Showing posts from February, 2011

What Would Jesus Cut?

Recently I have been watching the show "Sleeper Cell." It's kind of a terrifying idea, and it's certainly not put together in a nice way, but there has been one aspect that fascinated me. The main character is a proud Muslim member of the FBI who is working under cover to expose terrorists. His biggest struggle, however, seems to be keeping his spirits up as those he must work with manipulate his faith to suit their own ends. That's certainly something I can identify with, the anger and frustration over those that misrepresent your faith to the world.
This morning, when I was checking headlines, I spotted a blog post about a new campaign to rally support for causes in the budget. The campaign, organized by Christian leaders throughout the country, is called "What Would Jesus Cut?" The group has taken out a full page ad, and plans a longer campaign in coming weeks as they attempt to pressure the Federal government to be conscientious during this budget cy…

50 Years of Oscar

Tonight is that annual Academy Awards (starting at 5:30 p.m. Pacific). This is the 83rd Oscar telecast. As we look forward to a new film joining the elite club of Best Picture winners, it's always interesting to look to the past.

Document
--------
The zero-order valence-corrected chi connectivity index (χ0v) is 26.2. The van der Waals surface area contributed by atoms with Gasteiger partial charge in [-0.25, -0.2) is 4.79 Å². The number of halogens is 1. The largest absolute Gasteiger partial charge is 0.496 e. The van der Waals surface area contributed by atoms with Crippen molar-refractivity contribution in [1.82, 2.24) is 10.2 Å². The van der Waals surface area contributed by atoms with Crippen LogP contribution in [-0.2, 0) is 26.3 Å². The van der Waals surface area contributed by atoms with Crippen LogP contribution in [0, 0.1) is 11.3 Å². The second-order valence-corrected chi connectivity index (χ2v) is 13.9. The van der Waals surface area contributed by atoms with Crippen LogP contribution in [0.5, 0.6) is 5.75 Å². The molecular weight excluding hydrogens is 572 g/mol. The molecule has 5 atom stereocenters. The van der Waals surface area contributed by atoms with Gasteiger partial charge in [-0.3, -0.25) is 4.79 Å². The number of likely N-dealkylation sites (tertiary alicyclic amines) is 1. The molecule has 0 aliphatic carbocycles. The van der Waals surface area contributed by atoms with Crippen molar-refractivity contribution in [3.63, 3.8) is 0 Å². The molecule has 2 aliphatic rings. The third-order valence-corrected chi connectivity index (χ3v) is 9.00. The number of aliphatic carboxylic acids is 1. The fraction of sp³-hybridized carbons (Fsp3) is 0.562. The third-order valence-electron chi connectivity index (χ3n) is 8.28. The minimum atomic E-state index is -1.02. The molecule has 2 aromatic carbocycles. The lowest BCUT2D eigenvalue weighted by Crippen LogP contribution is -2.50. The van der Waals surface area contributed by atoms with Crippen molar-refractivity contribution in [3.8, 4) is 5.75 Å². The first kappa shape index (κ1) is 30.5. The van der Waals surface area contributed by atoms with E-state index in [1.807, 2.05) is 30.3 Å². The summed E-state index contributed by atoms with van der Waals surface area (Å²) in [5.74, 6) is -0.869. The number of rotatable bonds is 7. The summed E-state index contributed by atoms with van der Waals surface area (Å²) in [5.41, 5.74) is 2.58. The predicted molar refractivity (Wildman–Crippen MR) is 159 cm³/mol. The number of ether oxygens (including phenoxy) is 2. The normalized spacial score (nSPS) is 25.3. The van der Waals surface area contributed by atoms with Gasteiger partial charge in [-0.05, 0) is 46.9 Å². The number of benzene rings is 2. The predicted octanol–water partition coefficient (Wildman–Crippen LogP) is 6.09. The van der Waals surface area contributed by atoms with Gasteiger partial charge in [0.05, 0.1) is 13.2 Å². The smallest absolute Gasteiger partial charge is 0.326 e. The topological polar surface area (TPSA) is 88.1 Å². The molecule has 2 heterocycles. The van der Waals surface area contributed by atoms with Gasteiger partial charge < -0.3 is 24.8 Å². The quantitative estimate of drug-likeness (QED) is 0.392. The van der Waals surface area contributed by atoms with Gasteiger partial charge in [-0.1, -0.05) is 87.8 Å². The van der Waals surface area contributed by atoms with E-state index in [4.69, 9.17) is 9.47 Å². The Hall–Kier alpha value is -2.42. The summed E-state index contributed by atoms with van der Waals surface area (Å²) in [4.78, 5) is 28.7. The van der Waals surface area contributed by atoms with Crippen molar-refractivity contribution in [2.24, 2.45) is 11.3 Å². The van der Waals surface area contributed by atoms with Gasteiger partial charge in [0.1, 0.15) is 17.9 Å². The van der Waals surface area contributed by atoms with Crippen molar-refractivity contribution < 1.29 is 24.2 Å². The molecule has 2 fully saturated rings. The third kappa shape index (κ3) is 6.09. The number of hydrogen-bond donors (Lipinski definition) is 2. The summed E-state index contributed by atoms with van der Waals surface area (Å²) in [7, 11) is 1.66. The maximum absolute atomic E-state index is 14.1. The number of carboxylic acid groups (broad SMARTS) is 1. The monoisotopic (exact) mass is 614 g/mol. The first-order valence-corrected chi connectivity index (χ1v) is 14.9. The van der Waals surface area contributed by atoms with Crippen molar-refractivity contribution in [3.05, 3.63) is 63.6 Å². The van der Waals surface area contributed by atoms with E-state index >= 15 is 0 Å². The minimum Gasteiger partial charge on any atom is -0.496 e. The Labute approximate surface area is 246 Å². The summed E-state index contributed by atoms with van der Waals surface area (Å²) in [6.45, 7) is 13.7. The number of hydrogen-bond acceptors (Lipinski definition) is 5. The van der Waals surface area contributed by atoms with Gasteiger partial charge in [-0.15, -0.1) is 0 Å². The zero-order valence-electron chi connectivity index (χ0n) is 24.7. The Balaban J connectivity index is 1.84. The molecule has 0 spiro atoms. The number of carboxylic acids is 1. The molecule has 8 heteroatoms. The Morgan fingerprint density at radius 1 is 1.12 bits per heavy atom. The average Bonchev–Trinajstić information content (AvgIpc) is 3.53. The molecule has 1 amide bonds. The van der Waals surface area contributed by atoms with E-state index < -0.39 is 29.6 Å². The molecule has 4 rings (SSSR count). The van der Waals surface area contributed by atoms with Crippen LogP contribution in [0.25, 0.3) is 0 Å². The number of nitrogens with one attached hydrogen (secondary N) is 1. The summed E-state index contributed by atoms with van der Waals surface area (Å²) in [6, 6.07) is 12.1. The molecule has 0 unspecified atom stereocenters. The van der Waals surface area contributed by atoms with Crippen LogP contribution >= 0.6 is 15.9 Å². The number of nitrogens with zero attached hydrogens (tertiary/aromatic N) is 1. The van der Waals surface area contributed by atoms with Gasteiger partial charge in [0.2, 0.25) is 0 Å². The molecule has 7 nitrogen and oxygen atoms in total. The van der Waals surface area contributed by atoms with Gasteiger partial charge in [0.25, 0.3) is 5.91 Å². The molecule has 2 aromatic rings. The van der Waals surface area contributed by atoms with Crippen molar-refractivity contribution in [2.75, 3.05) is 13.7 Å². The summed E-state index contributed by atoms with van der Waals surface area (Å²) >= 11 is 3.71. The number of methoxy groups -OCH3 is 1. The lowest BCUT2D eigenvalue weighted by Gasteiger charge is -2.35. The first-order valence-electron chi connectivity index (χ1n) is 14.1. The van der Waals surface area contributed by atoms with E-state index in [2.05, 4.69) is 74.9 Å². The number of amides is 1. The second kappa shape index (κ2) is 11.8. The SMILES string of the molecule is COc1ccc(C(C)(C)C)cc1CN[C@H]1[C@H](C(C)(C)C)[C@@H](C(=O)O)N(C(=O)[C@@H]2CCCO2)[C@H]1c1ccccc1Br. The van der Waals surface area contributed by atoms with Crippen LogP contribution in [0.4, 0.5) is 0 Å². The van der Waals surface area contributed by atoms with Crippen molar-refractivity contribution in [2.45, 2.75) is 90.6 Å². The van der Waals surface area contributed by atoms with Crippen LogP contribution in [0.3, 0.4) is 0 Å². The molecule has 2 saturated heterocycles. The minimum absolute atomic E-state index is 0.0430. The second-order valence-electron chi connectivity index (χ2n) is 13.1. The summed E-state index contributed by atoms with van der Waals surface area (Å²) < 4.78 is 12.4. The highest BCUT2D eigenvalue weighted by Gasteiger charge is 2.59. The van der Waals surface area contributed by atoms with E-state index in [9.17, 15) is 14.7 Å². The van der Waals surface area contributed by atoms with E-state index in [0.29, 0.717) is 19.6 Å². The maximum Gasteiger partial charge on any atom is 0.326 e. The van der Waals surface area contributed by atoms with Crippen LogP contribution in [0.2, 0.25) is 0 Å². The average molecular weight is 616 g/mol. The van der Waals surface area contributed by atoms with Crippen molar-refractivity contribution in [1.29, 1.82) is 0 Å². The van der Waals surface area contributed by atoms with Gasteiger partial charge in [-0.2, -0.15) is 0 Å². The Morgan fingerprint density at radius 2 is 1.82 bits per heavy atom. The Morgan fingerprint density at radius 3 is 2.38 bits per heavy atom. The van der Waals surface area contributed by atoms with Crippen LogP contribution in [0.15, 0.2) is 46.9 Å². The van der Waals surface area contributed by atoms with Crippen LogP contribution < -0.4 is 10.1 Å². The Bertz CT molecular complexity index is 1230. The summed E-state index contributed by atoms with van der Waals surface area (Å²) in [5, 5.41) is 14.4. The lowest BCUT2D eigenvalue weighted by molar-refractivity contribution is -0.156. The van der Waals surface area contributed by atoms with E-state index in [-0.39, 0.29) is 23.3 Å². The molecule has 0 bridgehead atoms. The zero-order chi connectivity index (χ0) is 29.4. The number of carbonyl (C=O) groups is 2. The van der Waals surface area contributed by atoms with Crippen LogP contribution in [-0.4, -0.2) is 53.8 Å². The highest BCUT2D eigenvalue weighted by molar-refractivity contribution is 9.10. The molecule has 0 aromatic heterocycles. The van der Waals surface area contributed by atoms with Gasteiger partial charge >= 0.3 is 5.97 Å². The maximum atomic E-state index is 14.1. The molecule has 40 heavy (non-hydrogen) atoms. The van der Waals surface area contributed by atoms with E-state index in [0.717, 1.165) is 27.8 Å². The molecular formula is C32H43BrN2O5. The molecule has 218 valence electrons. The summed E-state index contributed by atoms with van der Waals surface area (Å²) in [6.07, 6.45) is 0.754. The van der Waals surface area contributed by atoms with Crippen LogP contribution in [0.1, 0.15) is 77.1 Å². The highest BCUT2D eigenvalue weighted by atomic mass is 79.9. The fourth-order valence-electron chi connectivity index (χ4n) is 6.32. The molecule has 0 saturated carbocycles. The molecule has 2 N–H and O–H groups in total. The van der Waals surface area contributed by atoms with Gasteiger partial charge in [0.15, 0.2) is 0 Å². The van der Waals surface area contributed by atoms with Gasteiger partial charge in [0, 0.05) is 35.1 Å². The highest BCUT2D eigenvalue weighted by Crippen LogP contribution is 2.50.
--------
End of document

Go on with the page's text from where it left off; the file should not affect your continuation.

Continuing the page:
This year marks the start of a new decade (the nominated films are from 2010). In honor of that, I thought I would look back at winners from the first year of each of the past five decades.
1960 — "The Apartment." I haven't seen this Billy Wilder comedy, but it's notable for the great lead performance from Jack Lemon. The film won five Oscars, including for Wilder's direction and for the screenplay. Lemmon and co-star Shirley MacLaine earned nominations but didn't get awards.
1970 — "Patton" This film chronicled the career of World War II General George S. Patton. George C. Scott gives a great performance as Patton. The film won seven Oscars, including a Best Actor for Scott, Best Director, and Best Screenplay.
1980 — "O…

Academy Award Picks, Pt. 2

Yesterday I made my picks for the big categories, today I'll make my predictions for the smaller film categories and technical awards.
Film Categories: Best Foreign Language Film "Biutiful" is the only film in this category with a second nomination, a Best Actor nod for Javier Bardem. Normally one would give a film the upper hand for having made an impression in that way. But the favorite in this category is Golden Globe winner "In A Better World." The Pick: "In A Better World," Denmark
Best Documentary Feature The best documentary of 2010 was "Waiting for Superman," which failed to yield a nomination. "Exit Through the Gift Shop" has been an art house favorite, and the emotionally resonant "Restrepo" continues to earn effusive praise. But the pedigree in this category belongs to "Inside Job." The Pick: "Inside Job," Charles Ferguson, Audrey Marrs.
Best Documentary, Short Subject The favorite in this category …

Academy Award picks, Pt. 1

The annual Academy Awards ceremony will be held on Sunday, honoring the best of films in 2010. In preparation for this year’s ceremony, I’ve taken a look at several of the key races, predicting who will win and looking at who should win. Tomorrow I'll have my picks in the rest of the races.